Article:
The drop in resistance that is associated with the combined structural and antiferromagnetic transitions, is observed around 202 K at ambient pressure. The transition, relatively sharp at ambient pressure, is shifted to lower temperatures and becomes broader and less pronounced as the pressure is increased. We could not observe it clearly for pressures higher than 30 kbar.

When we apply pressure, a kink appears at 37.6 K. As pressure is increased, it becomes more pronounced and for pressures higher than 29 kbar the kink becomes a complete transition to zero resistivity. This transition progressively becomes narrower up to around 35 kbar. For higher applied pressures it is then broadens again and shifted down to lower temperatures.

The low pressure kink at low temperature has been observed previously by Torikachvili et al. Torikachvili et al. (2008b) but as described above, it did not become a clear transition to a zero-resistivity state by the maximum applied pressure of 19 kbar. Its transition temperature is in very good agreement with the one we observed at ambient pressure for the sample measured in cell 1. Up to 16 kbar, the onset temperature of this feature remains relatively constant and at 18.9 kbar, there is an increase in the onset temperature of this feature.

Figure 6 presents the phase diagram which summarizes our measurements (up to above 70 kbar) together with data from Torikachvili et al. Torikachvili et al. (2008b) study up to 19 kbar. We defined the antiferromagnetic / structural transition temperature as the maximum of the resistivity derivative, . The onset temperature of the down-turn in resistivity (the kink) was chosen as T . The temperature below which zero resistance was measured is also shown. As the transition sharpens for P 35 kbar, these two temperatures approach each other.

Figure 7 presents the effects of an applied magnetic field along the c-axis on the superconducting transition. Kotegawa et al. Kotegawa et al. (2009) measured the resistivity in field at 41.5 kbar and found a decrease for T from 30 K at 0 T to 27 K at 8 T , and H(0 K) around 86 T (from a linear extrapolation). For P 33 kbar, we found 60 T H(0 K) 80 T depending on the criterion for H and the extrapolation used. It should be noted that the transition width (up to 14 T) is not very sensitive to the magnetic field. The transition width increases from 1.7 K in H = 0 T to 3 K in H = 14 T.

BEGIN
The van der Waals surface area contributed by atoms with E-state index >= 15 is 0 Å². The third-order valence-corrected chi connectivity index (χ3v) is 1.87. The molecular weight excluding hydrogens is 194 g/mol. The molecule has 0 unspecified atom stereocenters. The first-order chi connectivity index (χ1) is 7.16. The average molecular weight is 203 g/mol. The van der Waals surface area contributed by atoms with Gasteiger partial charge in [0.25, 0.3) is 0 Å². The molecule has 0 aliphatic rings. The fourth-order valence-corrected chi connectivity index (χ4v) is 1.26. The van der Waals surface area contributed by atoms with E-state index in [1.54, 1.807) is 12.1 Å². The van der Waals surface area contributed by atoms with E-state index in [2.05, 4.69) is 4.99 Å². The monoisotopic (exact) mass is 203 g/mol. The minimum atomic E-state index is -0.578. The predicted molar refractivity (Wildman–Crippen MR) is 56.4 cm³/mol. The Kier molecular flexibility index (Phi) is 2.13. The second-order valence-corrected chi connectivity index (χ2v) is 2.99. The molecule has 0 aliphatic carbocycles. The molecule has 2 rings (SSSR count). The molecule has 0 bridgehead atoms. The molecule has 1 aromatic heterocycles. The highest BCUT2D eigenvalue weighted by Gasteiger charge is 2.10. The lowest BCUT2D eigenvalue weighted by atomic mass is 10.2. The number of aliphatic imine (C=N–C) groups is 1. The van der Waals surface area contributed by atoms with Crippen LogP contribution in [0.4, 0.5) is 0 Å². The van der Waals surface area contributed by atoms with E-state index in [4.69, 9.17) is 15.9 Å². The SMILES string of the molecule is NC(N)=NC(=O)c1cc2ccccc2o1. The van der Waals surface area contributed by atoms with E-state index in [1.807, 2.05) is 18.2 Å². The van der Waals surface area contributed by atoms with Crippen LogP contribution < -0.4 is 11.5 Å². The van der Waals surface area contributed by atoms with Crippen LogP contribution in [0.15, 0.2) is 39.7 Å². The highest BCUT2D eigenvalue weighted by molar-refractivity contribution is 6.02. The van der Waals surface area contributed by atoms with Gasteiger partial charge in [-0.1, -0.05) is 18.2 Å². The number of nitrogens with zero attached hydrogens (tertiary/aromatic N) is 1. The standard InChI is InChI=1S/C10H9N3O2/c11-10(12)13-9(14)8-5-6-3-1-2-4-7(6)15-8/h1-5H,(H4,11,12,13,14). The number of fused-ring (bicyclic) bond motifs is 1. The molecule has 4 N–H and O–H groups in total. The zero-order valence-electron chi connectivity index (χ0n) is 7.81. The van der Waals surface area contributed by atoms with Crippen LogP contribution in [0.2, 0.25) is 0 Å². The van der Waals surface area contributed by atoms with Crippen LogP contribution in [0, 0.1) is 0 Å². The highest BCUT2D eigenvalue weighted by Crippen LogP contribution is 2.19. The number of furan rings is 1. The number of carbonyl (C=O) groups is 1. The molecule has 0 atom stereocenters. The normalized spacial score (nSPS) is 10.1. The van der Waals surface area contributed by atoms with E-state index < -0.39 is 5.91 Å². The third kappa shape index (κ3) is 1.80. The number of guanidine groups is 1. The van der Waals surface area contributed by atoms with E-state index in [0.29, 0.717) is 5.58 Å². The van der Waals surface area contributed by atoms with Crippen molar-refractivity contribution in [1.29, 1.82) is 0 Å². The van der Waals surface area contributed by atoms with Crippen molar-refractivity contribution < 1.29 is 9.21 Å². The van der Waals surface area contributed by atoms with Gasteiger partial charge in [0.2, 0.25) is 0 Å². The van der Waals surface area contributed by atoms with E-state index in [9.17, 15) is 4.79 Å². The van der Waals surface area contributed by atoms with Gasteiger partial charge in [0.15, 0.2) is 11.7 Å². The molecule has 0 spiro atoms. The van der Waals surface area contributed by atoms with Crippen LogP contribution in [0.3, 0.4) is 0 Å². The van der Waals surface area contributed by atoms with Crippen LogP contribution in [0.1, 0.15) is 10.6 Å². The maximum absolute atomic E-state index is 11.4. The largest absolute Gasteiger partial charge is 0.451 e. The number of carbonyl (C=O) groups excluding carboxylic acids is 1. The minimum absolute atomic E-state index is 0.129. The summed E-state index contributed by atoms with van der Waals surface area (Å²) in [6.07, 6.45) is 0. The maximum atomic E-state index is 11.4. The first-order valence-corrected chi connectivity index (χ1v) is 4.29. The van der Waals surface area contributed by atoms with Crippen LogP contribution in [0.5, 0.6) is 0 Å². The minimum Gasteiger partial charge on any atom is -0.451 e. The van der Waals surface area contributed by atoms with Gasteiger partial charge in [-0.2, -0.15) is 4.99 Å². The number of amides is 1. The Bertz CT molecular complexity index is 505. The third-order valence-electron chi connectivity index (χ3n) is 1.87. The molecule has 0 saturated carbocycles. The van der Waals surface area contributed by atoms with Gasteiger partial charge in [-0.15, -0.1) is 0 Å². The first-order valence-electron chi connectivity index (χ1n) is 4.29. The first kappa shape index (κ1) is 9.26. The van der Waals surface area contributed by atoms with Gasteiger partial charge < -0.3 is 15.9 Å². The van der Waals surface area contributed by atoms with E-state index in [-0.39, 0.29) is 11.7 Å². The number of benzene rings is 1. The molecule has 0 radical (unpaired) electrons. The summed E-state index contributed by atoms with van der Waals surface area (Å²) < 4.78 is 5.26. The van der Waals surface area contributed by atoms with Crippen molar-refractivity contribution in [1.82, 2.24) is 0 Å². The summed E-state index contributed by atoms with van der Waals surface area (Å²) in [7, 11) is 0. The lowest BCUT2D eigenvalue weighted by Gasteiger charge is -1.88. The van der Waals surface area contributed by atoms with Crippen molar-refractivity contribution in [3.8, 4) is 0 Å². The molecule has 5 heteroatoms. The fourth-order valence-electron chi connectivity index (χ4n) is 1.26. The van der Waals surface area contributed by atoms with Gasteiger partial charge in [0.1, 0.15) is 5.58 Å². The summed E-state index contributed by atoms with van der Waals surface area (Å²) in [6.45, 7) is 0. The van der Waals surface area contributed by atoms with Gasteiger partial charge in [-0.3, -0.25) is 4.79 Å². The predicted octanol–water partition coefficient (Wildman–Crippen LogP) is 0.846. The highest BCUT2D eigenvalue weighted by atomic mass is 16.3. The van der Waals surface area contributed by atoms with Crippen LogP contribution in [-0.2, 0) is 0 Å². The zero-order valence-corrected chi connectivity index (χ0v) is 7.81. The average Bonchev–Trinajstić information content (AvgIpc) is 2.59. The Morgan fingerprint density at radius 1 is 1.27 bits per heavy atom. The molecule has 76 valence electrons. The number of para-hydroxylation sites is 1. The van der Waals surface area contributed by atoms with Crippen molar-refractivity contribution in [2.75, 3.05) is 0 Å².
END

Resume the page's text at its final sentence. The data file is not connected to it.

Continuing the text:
iii.2 BaFeAs

Figure 8 presents the general behavior of BaFeAs samples under pressure. The resistivity data from two different samples are shown for comparison. For both sets of measurements, we observe an evolution of the resistive signature of the ambient pressure 130 K structural / antiferromagnetic phase transition with pressure. For low pressure there is a sharp loss of resistance, preceded by a small (superzone gap-like) local maximum Bud’ko and Canfield (2000). As pressure increases, the loss of resistance decreases and the local maximum broadens and weakly increases. By 40 kbar, both features are no longer detectable. In order to be consistent with the SrFeAs study, we chose the maximum of resistivity derivative as a criterion to determine the transition temperature.

Unlike SrFeAs, at ambient pressure there is no low temperature kink, but as soon as pressure is applied, one appears, with an onset temperature around 33 K. As pressure is increased the drop in resistance sharpens although the onset temperature of this kink-like feature does not change significantly. By 40 kbar a zero resistance state is stabilized, reaching a maximum for applied pressure near 55 kbar. At higher applied pressures the onset of the kink decreases slightly and the width of the transition broadens again.

The general behavior observed for both pressure cells (Fig. 8 as well as Figs. 9 and 10 below) shows good reproducibility for BaFeAs under high pressure. Figure 9 shows that the resistivity at ambient temperature for cells 1 and 2 present a very similar decrease. As was the case for SrFeAs (Fig. 5) the decrease is essentially linear over this pressure range.

It should be noted that for temperatures higher than 100 K, we observe a few differences between samples, such as the resistivity slope, steeper in the case of cell 1 for all pressures. The anisotropy reported for this compound is considered as small, but we might expect from anisotropic studies Tanatar et al. (2009) that it is enough to show changes in resistivity when the current path is different.